7 Symptoms of Screen Fatigue

In an age of persistent connectivity, our smartphones are our livelihood. Due to a recent surge in influencer subculture, a growing number of people require access to their devices 24/7 in order to make a living. This blurs the boundaries between work and home life and can lead to the onset of some pretty serious health conditions down the line. Knowing when and how to curb your screen time can reduce your dependence on your device and boost your mental and physical health over time. Continue reading to find out what symptoms of screen fatigue you should be on the lookout for. 

  1. Impaired Vision 

One of the earliest symptoms of screen fatigue is impaired or compromised vision. A few minutes in front of the One of the earliest symptoms of screen fatigue is impaired or compromised vision. A few minutes in front of the computer or glued to our smartphone is all it takes to trigger a number of worrying warning signs that can materialize in our peepers. Persistent eye strain can cause blurry vision. This usually disappears in a matter of hours but can point to an underlying problem if left untreated over a prolonged period of time. As eye strain builds up over time, it can become difficult to recover your vision and restore full functionality to your eyes. This can have a lasting impact on your eyesight and may require corrective lenses to rectify. An eye exam or regular eye tests will be able to identify any underlying or serious eye conditions. There are also several apps available designed to readjust your sleep schedule and achieve maximum functionality throughout the day. These sleep apps can calculate sleep debt and help you regain control of your circadian rhythm. Using a pair of contact lenses with blue light technology from https://www.contactlenses.co.uk can also help protect your eyes from your day-to-day screen use.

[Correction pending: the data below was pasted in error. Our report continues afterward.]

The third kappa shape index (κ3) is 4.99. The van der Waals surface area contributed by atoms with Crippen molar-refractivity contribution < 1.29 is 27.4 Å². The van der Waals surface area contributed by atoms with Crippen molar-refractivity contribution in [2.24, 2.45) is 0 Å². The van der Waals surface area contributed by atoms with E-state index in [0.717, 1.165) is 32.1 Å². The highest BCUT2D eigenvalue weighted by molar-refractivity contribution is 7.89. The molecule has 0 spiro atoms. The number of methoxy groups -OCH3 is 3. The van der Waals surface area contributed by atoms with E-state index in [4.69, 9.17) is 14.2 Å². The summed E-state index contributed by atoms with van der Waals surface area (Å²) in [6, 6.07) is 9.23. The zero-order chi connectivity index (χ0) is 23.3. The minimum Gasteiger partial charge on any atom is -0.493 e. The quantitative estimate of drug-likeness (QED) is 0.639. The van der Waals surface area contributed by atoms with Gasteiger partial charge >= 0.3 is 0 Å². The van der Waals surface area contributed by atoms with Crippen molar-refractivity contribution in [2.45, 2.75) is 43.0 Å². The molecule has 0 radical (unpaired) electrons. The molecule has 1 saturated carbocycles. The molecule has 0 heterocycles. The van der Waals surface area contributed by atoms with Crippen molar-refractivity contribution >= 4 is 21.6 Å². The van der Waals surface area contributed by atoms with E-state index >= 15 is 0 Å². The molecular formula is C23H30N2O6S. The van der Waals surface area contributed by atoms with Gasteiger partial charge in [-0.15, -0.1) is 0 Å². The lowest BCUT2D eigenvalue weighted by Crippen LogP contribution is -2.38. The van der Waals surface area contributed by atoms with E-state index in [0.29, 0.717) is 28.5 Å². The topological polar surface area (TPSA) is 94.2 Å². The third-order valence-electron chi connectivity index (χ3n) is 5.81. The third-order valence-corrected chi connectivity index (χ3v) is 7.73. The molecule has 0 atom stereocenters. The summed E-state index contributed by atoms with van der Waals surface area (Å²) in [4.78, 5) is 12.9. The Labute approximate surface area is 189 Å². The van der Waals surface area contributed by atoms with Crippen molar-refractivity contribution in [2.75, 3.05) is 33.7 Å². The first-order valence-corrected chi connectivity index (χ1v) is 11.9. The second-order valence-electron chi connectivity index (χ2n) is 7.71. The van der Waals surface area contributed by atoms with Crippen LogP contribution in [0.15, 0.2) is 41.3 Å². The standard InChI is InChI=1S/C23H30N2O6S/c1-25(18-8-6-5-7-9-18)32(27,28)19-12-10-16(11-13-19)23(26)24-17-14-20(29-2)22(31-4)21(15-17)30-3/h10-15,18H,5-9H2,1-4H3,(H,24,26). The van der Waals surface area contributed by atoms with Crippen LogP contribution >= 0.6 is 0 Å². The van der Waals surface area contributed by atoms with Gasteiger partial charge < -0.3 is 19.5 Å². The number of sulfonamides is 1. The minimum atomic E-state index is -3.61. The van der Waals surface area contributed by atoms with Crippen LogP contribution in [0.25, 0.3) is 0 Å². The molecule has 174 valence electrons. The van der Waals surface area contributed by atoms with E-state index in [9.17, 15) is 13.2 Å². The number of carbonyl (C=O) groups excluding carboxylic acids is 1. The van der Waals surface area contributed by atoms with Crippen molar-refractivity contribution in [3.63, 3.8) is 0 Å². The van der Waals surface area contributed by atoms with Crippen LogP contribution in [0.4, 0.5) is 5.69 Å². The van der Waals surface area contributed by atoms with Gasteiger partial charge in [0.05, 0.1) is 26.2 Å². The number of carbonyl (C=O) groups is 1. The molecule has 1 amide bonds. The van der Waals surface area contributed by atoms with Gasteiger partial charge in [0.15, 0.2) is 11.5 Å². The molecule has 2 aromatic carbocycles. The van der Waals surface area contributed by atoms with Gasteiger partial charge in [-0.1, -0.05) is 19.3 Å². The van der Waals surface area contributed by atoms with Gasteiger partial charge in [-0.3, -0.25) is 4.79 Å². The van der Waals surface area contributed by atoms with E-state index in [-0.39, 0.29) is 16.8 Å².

• Bloodshot eyes 

Bloodshot eyes are a tell-tale sign of screen fatigue. Eyes become bloodshot when they are irritated by a range of external stimulants. This can include pollen, dust, smoke, and mould. Eyes are also susceptible to extreme dryness as a result of excess screen time and this can lead to bloodshot eyes over time. This can be a scary sight at first but can be managed and even healed with immediate intervention and the right degree of long-term treatment. Websites or apps that make you sleepy may be able to prevent the onset of red or bloodshot eyes. Persistent screen use after the onset of burst blood vessels in your eyes or ignoring the severity of the problem can lead to additional complications down the line. 

  • Double vision 

Double vision, or diplopia, is one of the most serious symptoms of screen fatigue and should not be ignored no matter how minor the problem appears at first. It occurs when your eyes struggle to focus on one object at any given time. Double vision is common after a traumatic head injury as it signifies one or more pathways have been severed somewhere along the way. This can occur as a result of excess screen time as the tiny muscles in your eyes find it difficult to maintain a sense of focus and concentration. You may be suffering from double vision if you find yourself narrowing or squinting in an attempt to see better. You may also cover one eye with your hand or turn or tilt your head. You may also unintentionally look at others from the side of your eyes as opposed to facing forward. Double vision can lead to swelling and even partial or full blindness over time. 

  • Itchy eyes